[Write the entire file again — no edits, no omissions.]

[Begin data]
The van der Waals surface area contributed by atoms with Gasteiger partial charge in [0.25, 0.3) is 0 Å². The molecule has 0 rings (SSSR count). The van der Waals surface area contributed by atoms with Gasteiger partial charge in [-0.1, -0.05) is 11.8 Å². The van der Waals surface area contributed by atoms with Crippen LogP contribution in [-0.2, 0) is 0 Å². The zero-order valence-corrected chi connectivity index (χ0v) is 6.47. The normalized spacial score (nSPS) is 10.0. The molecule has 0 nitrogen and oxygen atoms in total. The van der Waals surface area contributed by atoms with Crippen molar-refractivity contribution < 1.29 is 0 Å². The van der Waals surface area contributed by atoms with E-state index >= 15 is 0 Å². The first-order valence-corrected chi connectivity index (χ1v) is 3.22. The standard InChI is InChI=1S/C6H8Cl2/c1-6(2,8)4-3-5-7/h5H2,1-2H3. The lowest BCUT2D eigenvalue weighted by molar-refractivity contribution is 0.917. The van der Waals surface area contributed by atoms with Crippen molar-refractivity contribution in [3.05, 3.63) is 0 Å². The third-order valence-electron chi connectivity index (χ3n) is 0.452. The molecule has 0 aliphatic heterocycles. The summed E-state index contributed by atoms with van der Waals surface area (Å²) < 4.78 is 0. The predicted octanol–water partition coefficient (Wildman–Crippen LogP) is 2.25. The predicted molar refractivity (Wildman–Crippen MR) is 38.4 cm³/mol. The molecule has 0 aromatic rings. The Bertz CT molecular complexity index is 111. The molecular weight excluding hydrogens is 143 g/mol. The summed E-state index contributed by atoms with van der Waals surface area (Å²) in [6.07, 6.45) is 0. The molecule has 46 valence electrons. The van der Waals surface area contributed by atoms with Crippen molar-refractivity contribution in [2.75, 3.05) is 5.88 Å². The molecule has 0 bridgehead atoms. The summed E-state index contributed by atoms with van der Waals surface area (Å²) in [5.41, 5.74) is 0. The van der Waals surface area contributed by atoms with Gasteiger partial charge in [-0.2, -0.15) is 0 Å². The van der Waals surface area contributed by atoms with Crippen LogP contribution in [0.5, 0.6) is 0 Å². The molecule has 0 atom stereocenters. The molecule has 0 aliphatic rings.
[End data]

The van der Waals surface area contributed by atoms with Gasteiger partial charge in [0.25, 0.3) is 0 Å². The molecule has 0 rings (SSSR count). The van der Waals surface area contributed by atoms with Gasteiger partial charge in [-0.1, -0.05) is 11.8 Å². The van der Waals surface area contributed by atoms with Crippen LogP contribution in [-0.2, 0) is 0 Å². The zero-order valence-corrected chi connectivity index (χ0v) is 6.47. The normalized spacial score (nSPS) is 10.0. The molecule has 0 nitrogen and oxygen atoms in total. The van der Waals surface area contributed by atoms with Crippen molar-refractivity contribution < 1.29 is 0 Å². The van der Waals surface area contributed by atoms with E-state index >= 15 is 0 Å². The first-order valence-corrected chi connectivity index (χ1v) is 3.22. The standard InChI is InChI=1S/C6H8Cl2/c1-6(2,8)4-3-5-7/h5H2,1-2H3. The lowest BCUT2D eigenvalue weighted by molar-refractivity contribution is 0.917. The van der Waals surface area contributed by atoms with Crippen molar-refractivity contribution in [3.05, 3.63) is 0 Å². The third-order valence-electron chi connectivity index (χ3n) is 0.452. The molecule has 0 aliphatic heterocycles. The summed E-state index contributed by atoms with van der Waals surface area (Å²) < 4.78 is 0. The predicted octanol–water partition coefficient (Wildman–Crippen LogP) is 2.25. The predicted molar refractivity (Wildman–Crippen MR) is 38.4 cm³/mol. The molecule has 0 aromatic rings. The Bertz CT molecular complexity index is 111. The molecular weight excluding hydrogens is 143 g/mol. The summed E-state index contributed by atoms with van der Waals surface area (Å²) in [6.07, 6.45) is 0. The molecule has 46 valence electrons. The van der Waals surface area contributed by atoms with Crippen molar-refractivity contribution in [2.75, 3.05) is 5.88 Å². The molecule has 0 bridgehead atoms. The summed E-state index contributed by atoms with van der Waals surface area (Å²) in [5.41, 5.74) is 0. The van der Waals surface area contributed by atoms with Gasteiger partial charge in [-0.2, -0.15) is 0 Å². The van der Waals surface area contributed by atoms with Crippen LogP contribution in [0.5, 0.6) is 0 Å². The molecule has 0 atom stereocenters. The molecule has 0 aliphatic rings.